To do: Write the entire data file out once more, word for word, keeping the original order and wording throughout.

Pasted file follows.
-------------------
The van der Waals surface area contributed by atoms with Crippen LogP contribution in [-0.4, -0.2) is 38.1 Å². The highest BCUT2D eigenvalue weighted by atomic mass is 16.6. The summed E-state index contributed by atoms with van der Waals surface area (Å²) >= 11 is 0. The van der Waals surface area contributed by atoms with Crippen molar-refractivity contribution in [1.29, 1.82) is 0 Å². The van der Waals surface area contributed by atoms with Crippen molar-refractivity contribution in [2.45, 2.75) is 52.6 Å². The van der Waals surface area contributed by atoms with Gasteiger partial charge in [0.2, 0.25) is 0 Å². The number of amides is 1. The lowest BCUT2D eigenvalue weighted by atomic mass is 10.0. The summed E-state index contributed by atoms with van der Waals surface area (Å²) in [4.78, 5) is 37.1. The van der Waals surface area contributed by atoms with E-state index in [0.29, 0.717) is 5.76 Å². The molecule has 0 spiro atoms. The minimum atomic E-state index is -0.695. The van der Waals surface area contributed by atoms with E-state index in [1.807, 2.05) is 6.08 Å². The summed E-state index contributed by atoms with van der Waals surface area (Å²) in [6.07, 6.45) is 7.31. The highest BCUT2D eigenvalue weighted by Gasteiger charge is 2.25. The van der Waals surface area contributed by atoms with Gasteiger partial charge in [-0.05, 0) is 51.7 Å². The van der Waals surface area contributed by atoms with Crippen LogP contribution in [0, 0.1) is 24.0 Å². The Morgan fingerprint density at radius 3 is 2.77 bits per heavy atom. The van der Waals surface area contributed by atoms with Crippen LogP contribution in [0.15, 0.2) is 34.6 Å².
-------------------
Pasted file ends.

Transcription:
The van der Waals surface area contributed by atoms with Crippen LogP contribution in [-0.4, -0.2) is 38.1 Å². The highest BCUT2D eigenvalue weighted by atomic mass is 16.6. The summed E-state index contributed by atoms with van der Waals surface area (Å²) >= 11 is 0. The van der Waals surface area contributed by atoms with Crippen molar-refractivity contribution in [1.29, 1.82) is 0 Å². The van der Waals surface area contributed by atoms with Crippen molar-refractivity contribution in [2.45, 2.75) is 52.6 Å². The van der Waals surface area contributed by atoms with Gasteiger partial charge in [0.2, 0.25) is 0 Å². The number of amides is 1. The lowest BCUT2D eigenvalue weighted by atomic mass is 10.0. The summed E-state index contributed by atoms with van der Waals surface area (Å²) in [4.78, 5) is 37.1. The van der Waals surface area contributed by atoms with E-state index in [0.29, 0.717) is 5.76 Å². The molecule has 0 spiro atoms. The minimum atomic E-state index is -0.695. The van der Waals surface area contributed by atoms with E-state index in [1.807, 2.05) is 6.08 Å². The summed E-state index contributed by atoms with van der Waals surface area (Å²) in [6.07, 6.45) is 7.31. The highest BCUT2D eigenvalue weighted by Gasteiger charge is 2.25. The van der Waals surface area contributed by atoms with Gasteiger partial charge in [-0.05, 0) is 51.7 Å². The van der Waals surface area contributed by atoms with Crippen LogP contribution in [0, 0.1) is 24.0 Å². The Morgan fingerprint density at radius 3 is 2.77 bits per heavy atom. The van der Waals surface area contributed by atoms with Crippen LogP contribution in [0.15, 0.2) is 34.6 Å².